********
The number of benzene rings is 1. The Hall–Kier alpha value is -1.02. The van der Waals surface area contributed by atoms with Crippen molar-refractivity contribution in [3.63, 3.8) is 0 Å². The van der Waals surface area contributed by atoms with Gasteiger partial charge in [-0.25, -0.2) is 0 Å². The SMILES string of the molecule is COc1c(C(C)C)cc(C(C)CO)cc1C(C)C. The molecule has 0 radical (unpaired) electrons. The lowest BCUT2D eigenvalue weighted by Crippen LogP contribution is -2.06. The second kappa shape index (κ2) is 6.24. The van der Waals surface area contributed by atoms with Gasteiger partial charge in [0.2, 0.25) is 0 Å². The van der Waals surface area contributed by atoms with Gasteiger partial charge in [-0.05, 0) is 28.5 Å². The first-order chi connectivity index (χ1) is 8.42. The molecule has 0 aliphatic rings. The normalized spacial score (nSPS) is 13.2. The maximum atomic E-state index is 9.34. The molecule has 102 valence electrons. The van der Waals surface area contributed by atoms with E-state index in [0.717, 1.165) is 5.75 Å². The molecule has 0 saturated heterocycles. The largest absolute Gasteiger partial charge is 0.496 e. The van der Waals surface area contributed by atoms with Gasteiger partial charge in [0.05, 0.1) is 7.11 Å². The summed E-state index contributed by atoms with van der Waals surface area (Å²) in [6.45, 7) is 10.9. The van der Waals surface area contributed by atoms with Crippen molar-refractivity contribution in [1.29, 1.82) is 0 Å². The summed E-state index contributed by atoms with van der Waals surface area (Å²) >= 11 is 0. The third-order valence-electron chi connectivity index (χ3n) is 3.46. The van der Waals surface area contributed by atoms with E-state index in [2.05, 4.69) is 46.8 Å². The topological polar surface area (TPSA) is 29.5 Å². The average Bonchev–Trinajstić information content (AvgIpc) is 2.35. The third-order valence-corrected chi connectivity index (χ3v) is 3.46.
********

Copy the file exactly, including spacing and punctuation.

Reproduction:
The number of benzene rings is 1. The Hall–Kier alpha value is -1.02. The van der Waals surface area contributed by atoms with Crippen molar-refractivity contribution in [3.63, 3.8) is 0 Å². The van der Waals surface area contributed by atoms with Gasteiger partial charge in [-0.25, -0.2) is 0 Å². The SMILES string of the molecule is COc1c(C(C)C)cc(C(C)CO)cc1C(C)C. The molecule has 0 radical (unpaired) electrons. The lowest BCUT2D eigenvalue weighted by Crippen LogP contribution is -2.06. The second kappa shape index (κ2) is 6.24. The van der Waals surface area contributed by atoms with Gasteiger partial charge in [0.2, 0.25) is 0 Å². The van der Waals surface area contributed by atoms with Gasteiger partial charge in [-0.05, 0) is 28.5 Å². The first-order chi connectivity index (χ1) is 8.42. The molecule has 0 aliphatic rings. The normalized spacial score (nSPS) is 13.2. The maximum atomic E-state index is 9.34. The molecule has 102 valence electrons. The van der Waals surface area contributed by atoms with E-state index in [0.717, 1.165) is 5.75 Å². The molecule has 0 saturated heterocycles. The largest absolute Gasteiger partial charge is 0.496 e. The van der Waals surface area contributed by atoms with Gasteiger partial charge in [0.05, 0.1) is 7.11 Å². The summed E-state index contributed by atoms with van der Waals surface area (Å²) in [6.45, 7) is 10.9. The van der Waals surface area contributed by atoms with Crippen molar-refractivity contribution in [1.29, 1.82) is 0 Å². The summed E-state index contributed by atoms with van der Waals surface area (Å²) >= 11 is 0. The third-order valence-electron chi connectivity index (χ3n) is 3.46. The van der Waals surface area contributed by atoms with E-state index in [2.05, 4.69) is 46.8 Å². The topological polar surface area (TPSA) is 29.5 Å². The average Bonchev–Trinajstić information content (AvgIpc) is 2.35. The third-order valence-corrected chi connectivity index (χ3v) is 3.46.